We have to assign a unit of emission from the nuclear blast. A review in air pollution, we have an emission rate in lbs/hr or say g/sec. In a stack, we have a flow rate of m^3/sec. So the concentration in the stack is emission rate/flow rate or (g/sec)/(m^3/sec) or g/m^3. In the diluting atmosphere, we have the same units of flow rate in m^3/sec, but a much larger value. So if all 3 terms stay constant, we have a steady state ambient air concentration in g/m^3 and also in the stack.

For the nuclear, we will use the suggested normalized factor R1 value of 2900 (rads/hr)/1 mi^2 for 1 kiloton. Back to the stack analogy, we didn't have (g/sec)/m^2 but just g/sec. We call this a point source but it really is a small area source. Now we could say per m^2 also, a large stack. That would be a strange unit if we had a tiny stack with just a few inches or cm, which we will do. So with the same emission rate (g/sec)/cm^3, the concentration is the same even though the volume in 1 sec is 1/1000 the 1m^3.

If we doubled the emission rate and kept everything else constant, the concentration would double. The point is, it's a point as we don't mention area when it's small enough, we just call it in g/sec being emitted. This is what they probably meant with this 1 mi^2 as seen by the Cap Radius sizes in Mega. Here, if we double the bomb yield, and the same with the dust area it creates, we would have 5800 (rads/hr)/2 mi^2 = 2900 (rads/hr)/1 mi^2 again. However, keeping the unit area the same, we would have 5800 (rads/hr)/1 mi^2, like the stack instead of the expanding cloud if we keep the flow rates equal. However, since the cloud doubled in size, then we would still have 2900 (rads/hr) over twice the area or twice the total amount of radiation when considering the whole cloud size doubled.

It wouldn't matter which you used if a dust cylinder stretched out to 4 times the area when it landed. So for the original 1 mi^2, we would have 1/4 x 5800 = 1450 but for the 2 mi^2, we have 1/2 x 2900 the same 1450. We will stay with the smaller area and would use 2 x 2900 (rads/hr)/1 mi^2. For our program, we have the expanded rectangle approach for rval in Non Overlapping Cylinder Method where we have d/ds as 1/4 there. For the overlapping circles, we use the calculated root values explained above as seen in Grid 300l.

Since we are spewing out radioactive dust, let's just assume unit weight like tons or g instead of rads/hr. Pretend that there is no rads/hr until it lands and it's just a dust particle. Almost true as the dust takes on the radiation during the flash time, not emits it. However, in the air during post flash, it emits but we are mainly concerned of it's radiation from a cumulated ground dust layer. So the link between g and rads/hr is just some constant of proportionality or rads/hr = k g, a portion of g. So if we double g, the amount of dust from the crater, then k 2g = 2(k g) = 2 rads/hr. Keeping the unit area as 1 mi^2, we have an emission rate Q, as in air pollution, as 2900 (rads/hr)/kiloton = 2900 (rads/hr)/kt x 1000 kt/mt = 29e5 (rads/hr)/mega.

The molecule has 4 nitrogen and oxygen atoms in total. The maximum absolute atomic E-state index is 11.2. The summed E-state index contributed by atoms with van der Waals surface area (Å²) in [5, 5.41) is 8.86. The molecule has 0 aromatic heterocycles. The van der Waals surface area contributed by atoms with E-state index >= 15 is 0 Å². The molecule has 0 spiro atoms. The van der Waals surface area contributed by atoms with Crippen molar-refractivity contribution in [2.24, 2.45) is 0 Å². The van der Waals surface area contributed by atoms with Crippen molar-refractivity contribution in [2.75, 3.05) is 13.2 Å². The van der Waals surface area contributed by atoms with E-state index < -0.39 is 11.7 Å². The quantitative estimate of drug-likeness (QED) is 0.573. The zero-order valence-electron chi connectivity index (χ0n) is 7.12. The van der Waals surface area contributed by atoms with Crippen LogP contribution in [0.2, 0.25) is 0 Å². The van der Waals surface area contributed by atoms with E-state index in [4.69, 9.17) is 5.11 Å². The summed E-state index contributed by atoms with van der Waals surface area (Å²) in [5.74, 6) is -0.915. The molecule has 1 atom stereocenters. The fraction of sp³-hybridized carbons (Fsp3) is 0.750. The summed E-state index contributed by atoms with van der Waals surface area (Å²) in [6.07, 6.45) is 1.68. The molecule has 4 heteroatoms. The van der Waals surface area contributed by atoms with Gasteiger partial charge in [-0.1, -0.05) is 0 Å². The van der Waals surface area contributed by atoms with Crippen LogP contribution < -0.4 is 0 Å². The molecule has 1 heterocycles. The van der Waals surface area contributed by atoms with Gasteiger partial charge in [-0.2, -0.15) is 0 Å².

Reviewing this procedure, we have an r1 based on the total rads/hr, name it as temporary, because it is proportional to tons, lbs or grams of dust per area. This is concentration, not in ambient air, but as a layer of dust per mi^2. It is the same concentration or depth over the entire settled cloud source area but the total tons = tons/mi^2 x mi^2 (cloud area). It is based upon the kiloton yield with a proportional radiation rate R1. If we double kiloton, the concentration (tons/mi^2) is the same assuming the cloud area doubled also, so tons/mi^2 x 2mi^2 = 2tons. We have the dust from the crater produced by the 1kt, which we won't calculate here but could, emitting 2900 (rads/hr), by a portion of it's weight or proportionality. In that same proportion, 2 kt spreading out over twice the area still yields the same dust concentration.

However, using our cap radius formula, it isn't actually double. According to the cap radius formula, capr = 10.86 x mega^.4197. Using double the megatons, doubles the overall dust. The ratio of radii for these would be 10.86 x 2^.4197/10.86 x 1^.4197 = 2^.4197. The ratio of areas would be pi x (2^.4197)^2/pi x 1 = 2^(2 x.4197) = 2^.8304 = 1.789 < 2.0. Why is this? The explosion has a vertical component too because of no lid. This would be (2-1.789)/2= 10.5%. Now we must assume that the winds aloft have not acted on the cloud or assume completely calm winds aloft because we want the 2 mega dust to settle back down into a circular area of 1.789 times as much as the 1 megaton cloud area. This means we have a greater (1.12) times as much concentration per mi^2 than the 1 megaton because it didn't spread out to twice the area but only 89.5% of it.